% moist: Gravimetric moisture content in selected samples.

Following is the first record from ggd221_ant_soillab.txt:

Profile #	Horizon	Sample #	Depth (cm)	EC (dS/m)	pH	Na+	Ca2+	Mg2+	K+	Cl-	S042-	N03-	Fed (%)	% Sand	% Silt	% Clay	% moist.																			
75-1		D	1		0-1		0.11		7.2	10.9	0.3	0.3	0.0	0.0	10.7		0.056	97.8	1.5	0.7																				
		Bw1	2		1-10		2.15		7.2	218.6	0.6	0.5	0.1	2.0	211.5		0.11	78.7	14.3	7																				
		Bw2	3		10-35		3.75		6.9	376.3	0.6	0.6	0.1	3.5	372.9		0.088	76.5	16.7	6.8																				
		BC	4		35-56		1.45		7.3	153.3	0.4	0.4	0.1	2.4	148.5		0.12	75.7	18	6.3																				
		Cn	5		56-100		1.7		8.0	184.0	0.4	0.4	0.0	1.5	176.8		0.09	76.9	9.1	4.7

Soil Descriptions Files

The files "ggd221_ant_mdv_soildes.txt" and "ggd221_ant_nonmdv_soils.txt" provide soil descriptions, locations, and soil-forming factors from 482 sites in the McMurdo dry valleys ("mdv") and outside the McMurdo dry valleys ("nonmdv"), respectively. Missing data are indicated by "nr" for "not recorded." Contents are summarized as follows:

Pedon Ref. No.: Pedon reference (site) number. Sites are numbered consecutively by year and in order of visit; for example, sites 75-1 through 75-38 indicate that researchers visited 38 sites in 1975.

Date: mm/dd/yy format

Location: General location within the McMurdo Dry Valleys -- by valley, glacier, and others. Most of the soils were located on a specific drift unit.

Landform: Most of the soil pits were located on moraine crests.

Parent material type/composition: Name of the drift unit and its overall composition.

Parent material age: Age of the drift unit.

Relief: Percent slope and position along the slope -- upper, middle, and lower.

Eco-climatic region: The McMurdo Sound area is divided into five ecoclimatic regions, including the coastal areas, the dry valley bottoms, the dry valley walls, the upland valleys and walls, and the polar plateau fringe (Campbell and Claridge 1998).

Patterned ground: Identified according to the terminology of Washburn (1956), including poorly sorted polygons, sorted polygons, and others.

Classification: Soils were classified into the Gelisol order to the family level (Soil Survey Staff 1998). All of the soils examined were mineral soils. Soils with one or more horizons that are cryoturbated are classified as Turbels. Soils without obvious cryoturbation are Orthels. Both suborders are divided into great groups on the basis of soil climate. Antarctic soils generally have anhydrous conditions -- the mean annual precipitation is less than 50-mm water equivalent; therefore, the soils are Anhyturbels or Anhyorthels. Antarctic soils are further subdivided into subgroups on the basis of presence or absence of soluble salts. For example, soils containing a petrogypsic, gypsic, nitric, salic, or calcic horizon are designated as Petrogypsic Anhyturbels/Anhyorthels, Gypic Anhyturbels/Anhyorthels, or others. Finally, the soils are classified into families on the basis of particle-size class, mineralogy class, and soil temperature class.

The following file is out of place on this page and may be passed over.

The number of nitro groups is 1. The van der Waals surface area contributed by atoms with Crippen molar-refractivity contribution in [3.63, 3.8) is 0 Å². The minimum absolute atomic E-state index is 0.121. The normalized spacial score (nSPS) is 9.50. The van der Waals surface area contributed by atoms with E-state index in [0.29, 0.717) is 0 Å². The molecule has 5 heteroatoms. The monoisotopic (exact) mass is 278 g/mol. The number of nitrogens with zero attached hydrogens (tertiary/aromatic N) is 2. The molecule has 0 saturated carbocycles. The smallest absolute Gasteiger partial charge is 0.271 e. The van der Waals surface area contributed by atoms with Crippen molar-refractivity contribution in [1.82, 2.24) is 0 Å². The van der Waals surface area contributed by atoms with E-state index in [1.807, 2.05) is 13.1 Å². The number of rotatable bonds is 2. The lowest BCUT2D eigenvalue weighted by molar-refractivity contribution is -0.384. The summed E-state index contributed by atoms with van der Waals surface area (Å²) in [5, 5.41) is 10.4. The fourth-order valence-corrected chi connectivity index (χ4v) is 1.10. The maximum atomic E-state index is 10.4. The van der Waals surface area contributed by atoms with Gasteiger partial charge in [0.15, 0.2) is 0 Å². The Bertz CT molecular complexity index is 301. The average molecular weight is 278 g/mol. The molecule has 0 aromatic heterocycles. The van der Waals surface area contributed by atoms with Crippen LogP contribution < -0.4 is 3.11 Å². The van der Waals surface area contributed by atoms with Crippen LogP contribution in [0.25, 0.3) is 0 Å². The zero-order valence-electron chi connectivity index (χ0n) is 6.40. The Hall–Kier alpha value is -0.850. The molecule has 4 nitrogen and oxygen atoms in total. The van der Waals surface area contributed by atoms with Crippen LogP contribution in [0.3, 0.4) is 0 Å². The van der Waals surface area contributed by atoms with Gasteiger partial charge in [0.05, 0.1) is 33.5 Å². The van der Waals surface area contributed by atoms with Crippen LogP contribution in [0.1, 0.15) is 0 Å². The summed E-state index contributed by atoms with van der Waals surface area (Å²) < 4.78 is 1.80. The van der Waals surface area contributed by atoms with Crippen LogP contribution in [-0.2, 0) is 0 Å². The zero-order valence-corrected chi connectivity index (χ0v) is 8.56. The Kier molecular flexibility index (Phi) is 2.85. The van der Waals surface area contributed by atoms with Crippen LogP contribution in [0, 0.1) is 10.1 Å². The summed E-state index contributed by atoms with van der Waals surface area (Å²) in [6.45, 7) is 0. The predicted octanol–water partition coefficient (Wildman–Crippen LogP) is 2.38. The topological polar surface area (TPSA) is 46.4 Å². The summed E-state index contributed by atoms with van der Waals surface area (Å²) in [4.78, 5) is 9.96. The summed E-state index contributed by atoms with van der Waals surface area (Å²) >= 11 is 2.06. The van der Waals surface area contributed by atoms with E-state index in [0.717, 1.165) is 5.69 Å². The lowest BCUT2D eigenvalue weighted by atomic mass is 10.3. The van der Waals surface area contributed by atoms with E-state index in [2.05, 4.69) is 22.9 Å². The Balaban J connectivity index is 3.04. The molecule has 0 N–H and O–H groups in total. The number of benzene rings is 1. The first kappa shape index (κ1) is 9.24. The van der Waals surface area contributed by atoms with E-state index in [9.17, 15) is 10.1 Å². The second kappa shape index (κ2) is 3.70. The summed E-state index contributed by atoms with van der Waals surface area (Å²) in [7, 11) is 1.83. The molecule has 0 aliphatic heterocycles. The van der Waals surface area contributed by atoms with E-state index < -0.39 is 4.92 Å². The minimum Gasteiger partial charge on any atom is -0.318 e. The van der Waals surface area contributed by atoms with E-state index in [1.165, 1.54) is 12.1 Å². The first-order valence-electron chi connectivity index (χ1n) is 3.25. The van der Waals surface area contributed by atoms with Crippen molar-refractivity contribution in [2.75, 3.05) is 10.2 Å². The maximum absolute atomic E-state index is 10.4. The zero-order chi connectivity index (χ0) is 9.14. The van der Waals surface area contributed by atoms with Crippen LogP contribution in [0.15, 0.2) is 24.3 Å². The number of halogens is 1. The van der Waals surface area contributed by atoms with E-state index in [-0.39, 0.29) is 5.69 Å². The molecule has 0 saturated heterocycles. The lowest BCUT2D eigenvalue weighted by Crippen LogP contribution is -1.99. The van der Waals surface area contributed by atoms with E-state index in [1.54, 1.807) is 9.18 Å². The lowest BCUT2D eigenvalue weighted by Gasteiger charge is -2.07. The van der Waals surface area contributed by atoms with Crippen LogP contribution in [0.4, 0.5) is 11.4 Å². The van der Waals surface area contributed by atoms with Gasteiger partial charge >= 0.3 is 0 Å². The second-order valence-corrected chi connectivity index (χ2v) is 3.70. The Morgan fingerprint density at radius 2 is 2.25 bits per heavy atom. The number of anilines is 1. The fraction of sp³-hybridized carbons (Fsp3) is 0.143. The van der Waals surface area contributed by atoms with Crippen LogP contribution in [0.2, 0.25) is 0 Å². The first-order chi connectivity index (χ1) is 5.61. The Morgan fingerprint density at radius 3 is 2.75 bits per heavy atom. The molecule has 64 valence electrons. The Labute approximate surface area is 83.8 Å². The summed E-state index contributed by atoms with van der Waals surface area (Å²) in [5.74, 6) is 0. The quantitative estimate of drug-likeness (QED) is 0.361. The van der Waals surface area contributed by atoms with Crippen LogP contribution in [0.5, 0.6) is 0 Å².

Horizon: Soil horizon using standard nomenclature from Soil Survey Staff (1998) with some exceptions. For example, the symbol "D" indicates desert pavement, which is common in hot desert (Aridisols) and cold desert (Gelisols) soils. The Birkeland (1984) method is used to distinguish between unoxidized (Cn) and oxided (Cox) parent materials.

Depth (cm): The depth of each horizon was determined from a control section representative of the four exposures in the soil pit.

Boundary: The topography and distinctness of the lower boundary was determined using criteria from the Soil Survey Staff (1998).

Munsell Color (dry): Munsell soil color was determined for field samples, which were dry unless reported otherwise.

Field texture: Field texture was estimated by hand texturing.

Structure: Most Antarctic soils are either massive or structureless, single grain.

Consistence Dry: Dry consistence was determined using criteria in the Soil Survey Manual (1993), as loose, soft, slightly hard, hard, or very hard.

Consistence Wet: The soil was wetted, and wet consistence was determined in terms of stickiness and plasticity, or, the degree of adherence of the soil between the thumb or and forefinger and the ability of the soil to be formed into a wire (Soil Survey Staff 1993).